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Incredible quadruple amputee has a hand transplant after dreaming of holding son’s hand

A quadruple amputee who had been desperately seeking a double hand transplant to be able to ‘fluff up’ her son Rory’s hair once again has successfully undergone the surgery after a five-year wait.

Corinne Hutton, 47, is among the first people in the UK to have had the double hand transplant after she  lost her hands and feet in 2013 after suffering acute pneumonia and sepsis, which nearly killed her. 

Surgeons at Leeds General Infirmary carried out the complicated 12-hour procedure on earlier this week, her charity Finding Your Feet has announced.

The single mother, from Renfrewshire in Scotland, had been waiting as experts to find suitable tried to find hands that were a match for the former businesswoman.

Speaking in 2014, she described how much it meant to her.

She said: ‘My mission is to be able to hold Rory’s hand again properly. 

‘I’m hopeful that we’ll be able to lace our fingers together and hold hands properly. I won’t be able to feel any sensation for about 14 months, but he will be able to feel my hand around his again, which will mean the world.’ 

After more than a dozen false alarms over the years, she was informed this week that a match for her own blood group, skin tone and hand size had been found.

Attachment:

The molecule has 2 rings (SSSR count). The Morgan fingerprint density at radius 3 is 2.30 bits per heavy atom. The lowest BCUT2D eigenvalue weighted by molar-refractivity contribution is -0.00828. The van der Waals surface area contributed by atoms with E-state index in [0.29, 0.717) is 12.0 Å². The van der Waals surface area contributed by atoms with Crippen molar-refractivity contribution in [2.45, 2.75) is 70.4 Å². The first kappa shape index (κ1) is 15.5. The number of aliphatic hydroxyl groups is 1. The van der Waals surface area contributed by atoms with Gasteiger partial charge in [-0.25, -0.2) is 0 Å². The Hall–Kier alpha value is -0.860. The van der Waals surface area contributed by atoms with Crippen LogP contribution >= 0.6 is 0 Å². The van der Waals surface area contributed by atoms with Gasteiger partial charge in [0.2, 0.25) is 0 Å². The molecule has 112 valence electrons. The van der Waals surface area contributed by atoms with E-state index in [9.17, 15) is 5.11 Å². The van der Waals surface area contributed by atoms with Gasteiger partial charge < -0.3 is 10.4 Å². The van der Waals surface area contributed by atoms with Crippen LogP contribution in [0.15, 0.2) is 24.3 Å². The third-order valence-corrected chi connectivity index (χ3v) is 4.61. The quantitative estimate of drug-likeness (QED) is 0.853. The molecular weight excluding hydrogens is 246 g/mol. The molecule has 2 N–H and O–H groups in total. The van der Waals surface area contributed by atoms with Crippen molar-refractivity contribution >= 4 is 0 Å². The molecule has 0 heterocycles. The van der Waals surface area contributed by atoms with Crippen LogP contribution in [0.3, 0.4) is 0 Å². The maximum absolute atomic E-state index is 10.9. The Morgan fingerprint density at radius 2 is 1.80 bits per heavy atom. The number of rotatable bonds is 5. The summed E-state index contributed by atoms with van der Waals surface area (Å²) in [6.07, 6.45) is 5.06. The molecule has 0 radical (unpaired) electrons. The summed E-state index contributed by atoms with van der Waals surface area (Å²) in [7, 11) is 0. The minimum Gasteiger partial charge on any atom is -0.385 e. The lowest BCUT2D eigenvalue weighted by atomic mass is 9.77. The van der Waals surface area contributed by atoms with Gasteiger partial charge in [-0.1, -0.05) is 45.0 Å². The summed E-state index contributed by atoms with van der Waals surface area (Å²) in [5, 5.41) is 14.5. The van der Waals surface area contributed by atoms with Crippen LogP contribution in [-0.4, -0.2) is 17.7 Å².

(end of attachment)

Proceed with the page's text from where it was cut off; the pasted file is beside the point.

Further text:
Finding Your Feet said she was taken by ambulance from her home in Lochwinnoch to the hospital in West Yorkshire, where the surgery began at around 1pm on Monday.

Corinne Hutton has became the first Scottish double hand transplant recipient following years of being unable to find a donor match

Since her amputations, Cor has set up the charity Finding Your Feet, which supports amputees throughout the UK and has raised over £700,000 for the cause. She posed naked with organs painted on her for a donation drive in 2016 (pictured)

Since her amputations, Cor has set up the charity Finding Your Feet, which supports amputees throughout the UK and has raised over £700,000 for the cause. She posed naked with organs painted on her for a donation drive in 2016 (pictured)

The team working on the procedure included Professor Simon Kay, who was given an OBE in the New Year Honours list, and Professor Andrew Hart from Scotland, who performed the surgery to remove her hands and lower legs in 2013 and has since become her close friend.

Proffessor Kay, who led the team, performed the first double hand transplant in the UK in 2016, and Ms Hutton was his sixth procedure.

He said: ‘Corinne is one of the most positive, resilient and determined people I have met and despite all the hurdles she has faced she has now got the hands she wishes for.

‘She didn’t go into this lightly, she researched it deeply and understood the risks as well as the benefits.

Doctors were forced to amputate her hands and legs below the knee, as the 47-year-old single mum developed pneumonia and sepsis in 2013. Now she will be able to use her new hands (pictured)

Doctors were forced to amputate her hands and legs below the knee, as the 47-year-old single mum developed pneumonia and sepsis in 2013. Now she will be able to use her new hands (pictured)